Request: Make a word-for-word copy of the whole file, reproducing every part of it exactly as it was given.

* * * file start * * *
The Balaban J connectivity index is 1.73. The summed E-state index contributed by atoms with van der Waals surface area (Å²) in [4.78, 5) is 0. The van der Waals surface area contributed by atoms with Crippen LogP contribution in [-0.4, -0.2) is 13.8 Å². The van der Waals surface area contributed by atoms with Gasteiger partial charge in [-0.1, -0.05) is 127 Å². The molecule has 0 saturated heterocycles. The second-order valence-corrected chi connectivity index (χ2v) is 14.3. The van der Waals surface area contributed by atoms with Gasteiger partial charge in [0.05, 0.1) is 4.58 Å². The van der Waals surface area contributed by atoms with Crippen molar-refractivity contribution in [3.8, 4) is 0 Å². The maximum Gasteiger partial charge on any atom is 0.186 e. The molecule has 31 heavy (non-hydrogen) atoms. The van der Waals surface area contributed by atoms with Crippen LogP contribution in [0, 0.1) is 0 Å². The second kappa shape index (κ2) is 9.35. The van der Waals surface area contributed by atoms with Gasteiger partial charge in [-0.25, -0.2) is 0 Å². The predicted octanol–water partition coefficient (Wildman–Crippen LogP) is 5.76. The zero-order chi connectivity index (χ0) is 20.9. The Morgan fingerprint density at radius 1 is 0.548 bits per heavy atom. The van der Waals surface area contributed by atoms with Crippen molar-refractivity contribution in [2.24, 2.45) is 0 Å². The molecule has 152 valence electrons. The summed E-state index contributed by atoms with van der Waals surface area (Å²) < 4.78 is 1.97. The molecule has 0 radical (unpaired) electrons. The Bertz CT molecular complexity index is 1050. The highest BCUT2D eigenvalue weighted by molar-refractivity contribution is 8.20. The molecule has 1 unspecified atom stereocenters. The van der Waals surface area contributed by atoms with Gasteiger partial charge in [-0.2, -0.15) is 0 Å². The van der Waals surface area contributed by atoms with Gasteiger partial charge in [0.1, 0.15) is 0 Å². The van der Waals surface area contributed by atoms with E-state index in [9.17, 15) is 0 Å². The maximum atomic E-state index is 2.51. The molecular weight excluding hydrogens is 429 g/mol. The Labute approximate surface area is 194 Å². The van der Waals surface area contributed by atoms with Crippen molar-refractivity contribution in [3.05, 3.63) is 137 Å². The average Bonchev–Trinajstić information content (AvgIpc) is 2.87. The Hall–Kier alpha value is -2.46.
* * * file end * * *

The Balaban J connectivity index is 1.73. The summed E-state index contributed by atoms with van der Waals surface area (Å²) in [4.78, 5) is 0. The van der Waals surface area contributed by atoms with Crippen LogP contribution in [-0.4, -0.2) is 13.8 Å². The van der Waals surface area contributed by atoms with Gasteiger partial charge in [-0.1, -0.05) is 127 Å². The molecule has 0 saturated heterocycles. The second-order valence-corrected chi connectivity index (χ2v) is 14.3. The van der Waals surface area contributed by atoms with Gasteiger partial charge in [0.05, 0.1) is 4.58 Å². The van der Waals surface area contributed by atoms with Crippen molar-refractivity contribution in [3.8, 4) is 0 Å². The maximum Gasteiger partial charge on any atom is 0.186 e. The molecule has 31 heavy (non-hydrogen) atoms. The van der Waals surface area contributed by atoms with Crippen LogP contribution in [0, 0.1) is 0 Å². The second kappa shape index (κ2) is 9.35. The van der Waals surface area contributed by atoms with Gasteiger partial charge in [-0.25, -0.2) is 0 Å². The predicted octanol–water partition coefficient (Wildman–Crippen LogP) is 5.76. The zero-order chi connectivity index (χ0) is 20.9. The Morgan fingerprint density at radius 1 is 0.548 bits per heavy atom. The van der Waals surface area contributed by atoms with Crippen molar-refractivity contribution in [2.24, 2.45) is 0 Å². The molecule has 152 valence electrons. The summed E-state index contributed by atoms with van der Waals surface area (Å²) < 4.78 is 1.97. The molecule has 0 radical (unpaired) electrons. The Bertz CT molecular complexity index is 1050. The highest BCUT2D eigenvalue weighted by molar-refractivity contribution is 8.20. The molecule has 1 unspecified atom stereocenters. The van der Waals surface area contributed by atoms with Gasteiger partial charge in [-0.2, -0.15) is 0 Å². The van der Waals surface area contributed by atoms with Gasteiger partial charge in [0.1, 0.15) is 0 Å². The van der Waals surface area contributed by atoms with E-state index in [9.17, 15) is 0 Å². The maximum atomic E-state index is 2.51. The molecular weight excluding hydrogens is 429 g/mol. The Labute approximate surface area is 194 Å². The van der Waals surface area contributed by atoms with Crippen molar-refractivity contribution in [3.05, 3.63) is 137 Å². The average Bonchev–Trinajstić information content (AvgIpc) is 2.87. The Hall–Kier alpha value is -2.46.